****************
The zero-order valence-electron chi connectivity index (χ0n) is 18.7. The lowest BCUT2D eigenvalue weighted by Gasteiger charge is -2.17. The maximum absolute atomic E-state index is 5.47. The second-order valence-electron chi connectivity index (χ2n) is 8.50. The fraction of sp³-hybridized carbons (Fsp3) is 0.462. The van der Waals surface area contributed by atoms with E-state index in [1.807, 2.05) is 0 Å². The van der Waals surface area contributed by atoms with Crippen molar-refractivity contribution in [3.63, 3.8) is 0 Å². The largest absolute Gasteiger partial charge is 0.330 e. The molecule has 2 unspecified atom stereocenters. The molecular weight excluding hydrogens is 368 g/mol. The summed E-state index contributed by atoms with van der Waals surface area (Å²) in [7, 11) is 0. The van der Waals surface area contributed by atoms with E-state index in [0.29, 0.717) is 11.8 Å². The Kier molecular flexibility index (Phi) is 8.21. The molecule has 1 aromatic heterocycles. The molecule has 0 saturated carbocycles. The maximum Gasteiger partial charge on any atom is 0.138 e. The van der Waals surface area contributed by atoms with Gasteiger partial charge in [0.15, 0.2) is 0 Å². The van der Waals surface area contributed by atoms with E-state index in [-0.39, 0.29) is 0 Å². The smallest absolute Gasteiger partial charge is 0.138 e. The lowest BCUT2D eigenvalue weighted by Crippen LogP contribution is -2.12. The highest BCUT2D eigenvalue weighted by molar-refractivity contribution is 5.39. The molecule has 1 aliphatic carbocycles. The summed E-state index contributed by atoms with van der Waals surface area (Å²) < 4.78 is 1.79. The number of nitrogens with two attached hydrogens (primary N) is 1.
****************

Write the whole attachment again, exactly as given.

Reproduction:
The zero-order valence-electron chi connectivity index (χ0n) is 18.7. The lowest BCUT2D eigenvalue weighted by Gasteiger charge is -2.17. The maximum absolute atomic E-state index is 5.47. The second-order valence-electron chi connectivity index (χ2n) is 8.50. The fraction of sp³-hybridized carbons (Fsp3) is 0.462. The van der Waals surface area contributed by atoms with E-state index in [1.807, 2.05) is 0 Å². The van der Waals surface area contributed by atoms with Crippen molar-refractivity contribution in [3.63, 3.8) is 0 Å². The largest absolute Gasteiger partial charge is 0.330 e. The molecule has 2 unspecified atom stereocenters. The molecular weight excluding hydrogens is 368 g/mol. The summed E-state index contributed by atoms with van der Waals surface area (Å²) in [7, 11) is 0. The van der Waals surface area contributed by atoms with E-state index in [0.29, 0.717) is 11.8 Å². The Kier molecular flexibility index (Phi) is 8.21. The molecule has 1 aromatic heterocycles. The molecule has 0 saturated carbocycles. The maximum Gasteiger partial charge on any atom is 0.138 e. The van der Waals surface area contributed by atoms with Gasteiger partial charge in [0.15, 0.2) is 0 Å². The van der Waals surface area contributed by atoms with E-state index in [-0.39, 0.29) is 0 Å². The smallest absolute Gasteiger partial charge is 0.138 e. The lowest BCUT2D eigenvalue weighted by Crippen LogP contribution is -2.12. The highest BCUT2D eigenvalue weighted by molar-refractivity contribution is 5.39. The molecule has 1 aliphatic carbocycles. The summed E-state index contributed by atoms with van der Waals surface area (Å²) < 4.78 is 1.79. The number of nitrogens with two attached hydrogens (primary N) is 1.